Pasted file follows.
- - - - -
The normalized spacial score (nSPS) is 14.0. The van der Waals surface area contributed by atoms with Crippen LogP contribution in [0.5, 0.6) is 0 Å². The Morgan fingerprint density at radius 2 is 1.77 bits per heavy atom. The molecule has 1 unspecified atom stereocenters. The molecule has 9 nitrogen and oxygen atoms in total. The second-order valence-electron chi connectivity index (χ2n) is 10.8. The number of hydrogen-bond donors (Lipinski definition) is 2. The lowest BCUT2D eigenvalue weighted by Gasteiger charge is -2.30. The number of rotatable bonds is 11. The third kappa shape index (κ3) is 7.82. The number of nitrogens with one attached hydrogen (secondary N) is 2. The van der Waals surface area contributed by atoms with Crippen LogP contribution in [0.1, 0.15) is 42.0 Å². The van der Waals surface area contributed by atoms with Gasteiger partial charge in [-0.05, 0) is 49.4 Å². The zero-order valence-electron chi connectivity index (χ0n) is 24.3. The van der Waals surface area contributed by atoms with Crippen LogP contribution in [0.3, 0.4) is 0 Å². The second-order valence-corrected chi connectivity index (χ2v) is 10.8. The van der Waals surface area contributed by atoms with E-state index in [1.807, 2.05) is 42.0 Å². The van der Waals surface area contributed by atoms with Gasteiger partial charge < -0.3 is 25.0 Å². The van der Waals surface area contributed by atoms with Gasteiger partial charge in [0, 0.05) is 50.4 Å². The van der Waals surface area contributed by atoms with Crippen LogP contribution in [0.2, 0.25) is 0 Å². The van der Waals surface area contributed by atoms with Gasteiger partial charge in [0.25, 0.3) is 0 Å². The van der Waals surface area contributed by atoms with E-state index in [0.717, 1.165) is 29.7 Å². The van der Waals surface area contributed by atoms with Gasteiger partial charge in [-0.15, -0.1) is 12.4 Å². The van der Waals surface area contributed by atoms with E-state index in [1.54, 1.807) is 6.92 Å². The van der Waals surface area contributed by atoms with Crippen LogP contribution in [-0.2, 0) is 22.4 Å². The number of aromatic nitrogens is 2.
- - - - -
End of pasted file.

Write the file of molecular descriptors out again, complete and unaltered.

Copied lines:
The normalized spacial score (nSPS) is 14.0. The van der Waals surface area contributed by atoms with Crippen LogP contribution in [0.5, 0.6) is 0 Å². The Morgan fingerprint density at radius 2 is 1.77 bits per heavy atom. The molecule has 1 unspecified atom stereocenters. The molecule has 9 nitrogen and oxygen atoms in total. The second-order valence-electron chi connectivity index (χ2n) is 10.8. The number of hydrogen-bond donors (Lipinski definition) is 2. The lowest BCUT2D eigenvalue weighted by Gasteiger charge is -2.30. The number of rotatable bonds is 11. The third kappa shape index (κ3) is 7.82. The number of nitrogens with one attached hydrogen (secondary N) is 2. The van der Waals surface area contributed by atoms with Crippen LogP contribution in [0.1, 0.15) is 42.0 Å². The van der Waals surface area contributed by atoms with Gasteiger partial charge in [-0.05, 0) is 49.4 Å². The zero-order valence-electron chi connectivity index (χ0n) is 24.3. The van der Waals surface area contributed by atoms with Crippen LogP contribution in [0.3, 0.4) is 0 Å². The second-order valence-corrected chi connectivity index (χ2v) is 10.8. The van der Waals surface area contributed by atoms with E-state index in [1.807, 2.05) is 42.0 Å². The van der Waals surface area contributed by atoms with Gasteiger partial charge < -0.3 is 25.0 Å². The van der Waals surface area contributed by atoms with Gasteiger partial charge in [0, 0.05) is 50.4 Å². The van der Waals surface area contributed by atoms with Crippen LogP contribution in [0.2, 0.25) is 0 Å². The van der Waals surface area contributed by atoms with Gasteiger partial charge in [0.25, 0.3) is 0 Å². The van der Waals surface area contributed by atoms with E-state index in [0.717, 1.165) is 29.7 Å². The van der Waals surface area contributed by atoms with Gasteiger partial charge in [-0.15, -0.1) is 12.4 Å². The van der Waals surface area contributed by atoms with E-state index in [1.54, 1.807) is 6.92 Å². The van der Waals surface area contributed by atoms with Crippen LogP contribution in [-0.2, 0) is 22.4 Å². The number of aromatic nitrogens is 2.